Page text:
After DOMA: Gay marriage and health insurance
Married gay couples now enjoy many of the same health insurance benefits as their straight counterparts, through changes that have followed the U.S. Supreme Court's decision striking down the federal Defense of Marriage Act, or DOMA. That 1996 law had defined marriage as the union of one man and one woman; the court's majority found that the result was inequality in marriage, as a growing number of states legalized same-sex unions.
Activists and legal observers had said in the wake of the court's ruling that it effectively extended hundreds of federal insurance and other benefits to married gay couples, though only in 13 states and the District of Columbia -- the places where same-sex marriage is legal. But federal agencies have moved to apply many of those benefits to married gay couples nationwide, even if they live in states that don't recognize their marriages.
Because DOMA denied them marital status under federal law, same-sex couples wed in states allowing gay marriage had faced multiple disparities in health insurance that cost an average $1,069 per year in additional taxes, according to a 2007 study by the Center for American Progress and the Williams Institute..
Take a couple we'll call Lori and Dawn, for example.
- Under DOMA, any benefits Dawn received through Lori's employer-sponsored health plan were treated as income for Lori and were subject to federal income tax. Lori's employer also faced a tax on this amount, in the form of higher payroll taxes.
- Lori couldn't use pretax dollars to pay for Dawn's coverage.
However, in the wake of the Supreme Court's DOMA ruling, the Internal Revenue Service has decided that legally-married same-sex couples will be regarded as married for federal tax purposes, no matter which state they live in. The IRS says that means any such spousal health insurance benefits may get pretax treatment and be excluded from income.
Some federal benefits denied under DOMA
Many federal insurance protections and benefits were completely off-limits because of DOMA.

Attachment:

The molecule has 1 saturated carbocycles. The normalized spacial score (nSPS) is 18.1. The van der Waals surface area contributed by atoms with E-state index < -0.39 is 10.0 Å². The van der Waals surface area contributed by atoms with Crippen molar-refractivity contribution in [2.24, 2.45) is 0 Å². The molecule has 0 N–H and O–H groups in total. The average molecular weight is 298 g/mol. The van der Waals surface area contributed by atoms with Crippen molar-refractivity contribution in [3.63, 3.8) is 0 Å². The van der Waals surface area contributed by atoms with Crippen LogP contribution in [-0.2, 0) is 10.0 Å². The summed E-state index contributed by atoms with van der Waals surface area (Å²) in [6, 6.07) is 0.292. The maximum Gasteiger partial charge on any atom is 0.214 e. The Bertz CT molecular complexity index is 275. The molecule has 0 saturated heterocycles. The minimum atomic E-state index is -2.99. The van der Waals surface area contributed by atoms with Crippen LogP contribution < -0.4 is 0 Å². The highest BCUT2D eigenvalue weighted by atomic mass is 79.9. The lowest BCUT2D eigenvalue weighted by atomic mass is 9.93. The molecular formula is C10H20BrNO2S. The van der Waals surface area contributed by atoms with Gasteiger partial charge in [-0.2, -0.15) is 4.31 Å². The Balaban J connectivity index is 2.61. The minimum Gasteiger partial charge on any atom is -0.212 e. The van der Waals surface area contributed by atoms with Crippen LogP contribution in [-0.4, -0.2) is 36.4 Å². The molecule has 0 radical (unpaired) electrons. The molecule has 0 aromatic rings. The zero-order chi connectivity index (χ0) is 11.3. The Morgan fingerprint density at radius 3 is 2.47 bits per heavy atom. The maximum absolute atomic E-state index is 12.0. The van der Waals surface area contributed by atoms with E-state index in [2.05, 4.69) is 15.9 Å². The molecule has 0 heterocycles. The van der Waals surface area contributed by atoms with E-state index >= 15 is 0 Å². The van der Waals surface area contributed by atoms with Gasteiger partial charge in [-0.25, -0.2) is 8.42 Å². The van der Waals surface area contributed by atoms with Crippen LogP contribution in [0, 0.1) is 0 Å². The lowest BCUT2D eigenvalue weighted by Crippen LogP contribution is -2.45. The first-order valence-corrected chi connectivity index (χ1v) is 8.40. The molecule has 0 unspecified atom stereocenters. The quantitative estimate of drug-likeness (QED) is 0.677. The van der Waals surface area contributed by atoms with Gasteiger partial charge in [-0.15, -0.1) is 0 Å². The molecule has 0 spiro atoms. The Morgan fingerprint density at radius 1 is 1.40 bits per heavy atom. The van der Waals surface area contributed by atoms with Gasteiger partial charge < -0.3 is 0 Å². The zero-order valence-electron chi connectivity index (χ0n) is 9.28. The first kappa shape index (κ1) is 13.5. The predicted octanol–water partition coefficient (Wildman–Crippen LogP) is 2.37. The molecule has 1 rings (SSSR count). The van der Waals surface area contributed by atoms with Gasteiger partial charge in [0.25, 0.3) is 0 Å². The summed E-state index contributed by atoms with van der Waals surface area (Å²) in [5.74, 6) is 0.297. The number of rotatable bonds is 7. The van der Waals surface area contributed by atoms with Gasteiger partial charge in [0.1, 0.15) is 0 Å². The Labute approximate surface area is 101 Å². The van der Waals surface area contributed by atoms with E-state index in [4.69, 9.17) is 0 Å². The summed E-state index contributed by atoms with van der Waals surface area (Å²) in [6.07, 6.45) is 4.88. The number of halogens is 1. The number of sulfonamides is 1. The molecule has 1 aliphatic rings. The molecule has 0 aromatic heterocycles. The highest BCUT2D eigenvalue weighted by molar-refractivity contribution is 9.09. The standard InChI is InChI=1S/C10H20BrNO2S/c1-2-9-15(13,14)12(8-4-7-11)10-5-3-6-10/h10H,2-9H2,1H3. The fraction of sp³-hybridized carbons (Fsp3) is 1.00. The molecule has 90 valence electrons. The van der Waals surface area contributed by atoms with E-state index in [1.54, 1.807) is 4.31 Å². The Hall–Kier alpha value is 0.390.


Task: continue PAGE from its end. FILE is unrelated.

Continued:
For example, legally married same-sex couples could have been denied spousal coverage under Medicare and Medicaid. DOMA's impact on these "safety net" programs also could have brought unexpected penalties, such as a lifetime of increased Medicare premiums for failing to enroll at age 65 in the program's medical insurance plan.
Changes are in the works, says Health and Human Services (HHS) Secretary Kathleen Sebelius. "HHS is working swiftly to implement the Supreme Court's decision and maximize federal recognition of same-sex spouses in HHS programs."
In what Sebelius says will be "the first of many steps," her department has announced that same-sex married couples in Medicare Advantage plans will be protected from the prospect of finding themselves living in separate nursing homes. That had been a possibility under DOMA.
"It's going to take months and months to sort out all of this and get people on the same page," says Todd Sandstrom, a plan design specialist with Longfellow Benefits, a Boston-based employee benefits firm. "It could take a decade for the word 'spouse' to mean the same thing everywhere. It's going to take a very, very long time."
State same-sex marriage laws sow confusion
Though DOMA was a federal law, its sting was perhaps harshest at the state level. The legal recognition of same-sex unions in 13 states and D.C. has created a state-by-state crazy-quilt of overlapping definitions of what is permitted and prohibited based on gender, marital status and jurisdiction.
Sandstrom says in Massachusetts and other states that recognize same-sex marriage, DOMA essentially created two classes of workers.
"Employers here have the opportunity to offer health coverage, but if they wish to not offer same-sex benefits, they always have DOMA to back them up," he explains, adding that DOMA also prevented those working for federal or federally subsidized employers in Massachusetts from securing employer health benefits for their same-sex spouses."
States say 'I do' to marriage differently
While Sandstrom estimates that most Massachusetts employers do offer health benefits to same-sex partners -- "It's good leverage to obtain and retain valuable employees," he says -- the issue is far more complicated in other states.
"The states that presently accept gay marriage are all different," he says, explaining that some, but not all, extend marriage rights to same-sex couples joined in civil unions or another alternative, domestic partnerships.
Given the confusing legal landscape, economics professor M.V. Lee Badgett, director of the Center for Public Policy and Administration at the University of Massachusetts Amherst, predicted that health insurers and major employers alike would welcome an end to DOMA.
Badgett points out that members of the Business Coalition for DOMA Repeal, an offshoot of the same-sex advocacy group the Human Rights Campaign, included insurers such as Aetna, Massachusetts Mutual and Prudential Financial and major employers such as Alcoa, Bristol-Myers Squibb and Marriott.
"They don't like the uncertainty of having different state laws to address," she says.